Executing the above command writes your EC2 inventory to a file on your computer.

Customizing Your EC2 Inventory

Now that you have a baseline inventory, let's customize it to include custom resource properties.

The search we used up until this point is:

> search is(aws_ec2_instance) | list

This returns a list of EC2 instances with properties from a predefined list.

To add specific properties of interest, we can specify them as a parameter to the list command.

Available Resource Properties in Resoto

The available properties of a resource kind are defined in Resoto's unified data model. In our case, the relevant resource kind is aws_ec2_instance.

You can list the available properties of aws_ec2_instance in your terminal with:

> kind aws_ec2_instance

Including Custom Resource Properties in Your EC2 Inventory

To keep it simple, we'll building the inventory with ten properties:

  1. ID
  2. Name
  3. Instance type
  4. Creation time
  5. Age
  6. Region
  7. Account
  8. Instance status
  9. Owner tag
  10. Expiration tag

These properties provide a good overview, and include instance identifiers, how long ago instances were created, whether or not instances are currently running, and if so, where (region, account).

A best practice and policy we recommend is to tag all resources with an owner and expiration. By including these two properties into the search, the inventory clearly shows if developers are following that policy.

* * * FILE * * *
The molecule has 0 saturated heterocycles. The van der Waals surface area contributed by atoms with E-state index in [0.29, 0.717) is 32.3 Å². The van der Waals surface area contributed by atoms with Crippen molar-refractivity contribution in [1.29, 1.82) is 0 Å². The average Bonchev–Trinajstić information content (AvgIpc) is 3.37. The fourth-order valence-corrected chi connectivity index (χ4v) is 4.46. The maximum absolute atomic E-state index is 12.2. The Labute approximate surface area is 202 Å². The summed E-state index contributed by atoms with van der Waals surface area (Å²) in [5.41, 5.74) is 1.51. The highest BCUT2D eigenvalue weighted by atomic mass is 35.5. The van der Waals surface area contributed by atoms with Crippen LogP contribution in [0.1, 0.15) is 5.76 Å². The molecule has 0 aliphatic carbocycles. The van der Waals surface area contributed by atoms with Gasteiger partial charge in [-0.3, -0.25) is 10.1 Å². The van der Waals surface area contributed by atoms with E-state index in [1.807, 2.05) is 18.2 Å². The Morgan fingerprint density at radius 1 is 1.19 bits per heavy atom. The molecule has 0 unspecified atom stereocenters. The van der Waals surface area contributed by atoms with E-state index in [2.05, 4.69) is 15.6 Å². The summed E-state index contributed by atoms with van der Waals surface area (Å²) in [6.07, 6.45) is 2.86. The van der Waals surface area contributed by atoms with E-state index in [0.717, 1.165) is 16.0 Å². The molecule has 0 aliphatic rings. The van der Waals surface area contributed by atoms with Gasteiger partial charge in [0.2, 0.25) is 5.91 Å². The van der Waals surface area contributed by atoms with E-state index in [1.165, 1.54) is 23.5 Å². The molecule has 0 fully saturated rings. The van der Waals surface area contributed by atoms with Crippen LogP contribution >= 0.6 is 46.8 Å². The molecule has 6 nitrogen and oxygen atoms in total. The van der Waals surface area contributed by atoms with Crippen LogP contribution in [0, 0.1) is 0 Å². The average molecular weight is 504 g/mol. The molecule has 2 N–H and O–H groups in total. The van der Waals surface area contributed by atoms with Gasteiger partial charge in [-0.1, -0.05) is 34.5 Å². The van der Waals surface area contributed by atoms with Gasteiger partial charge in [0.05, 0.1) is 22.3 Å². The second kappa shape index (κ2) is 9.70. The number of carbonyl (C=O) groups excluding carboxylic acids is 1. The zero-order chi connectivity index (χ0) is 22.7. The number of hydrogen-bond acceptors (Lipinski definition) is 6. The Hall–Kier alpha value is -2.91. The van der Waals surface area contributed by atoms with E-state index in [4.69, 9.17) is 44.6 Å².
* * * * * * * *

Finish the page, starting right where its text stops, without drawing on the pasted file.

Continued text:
The full search syntax to build my inventory (for now, without formatting and writing the results to a file) reads as:

> search is(aws_ec2_instance) | list id,name,instance_type,ctime as create_time, age,/ancestors.region.reported.name as region,/ancestors.account.reported.name as account,instance_status,tags.owner,tags.expiration

You can see how there are two different ways to fetch the properties.

  • Directly from the resource: ID, name, instance type, create time, age, and instance status are direct properties of the aws_ec2_instance kind.
  • Indirectly from a related resource: Region name and account name belong to the kinds aws_region and aws_account.

Capturing Indirect Properties with Graph Traversal

After each complete data extraction, Resoto transforms the data extracted from the cloud APIs into a directed graph. Each resource becomes a node in this graph.

Each resource node in the graph has "ancestors" and "descendants," depending on their location in the hierarchy relative to related resources.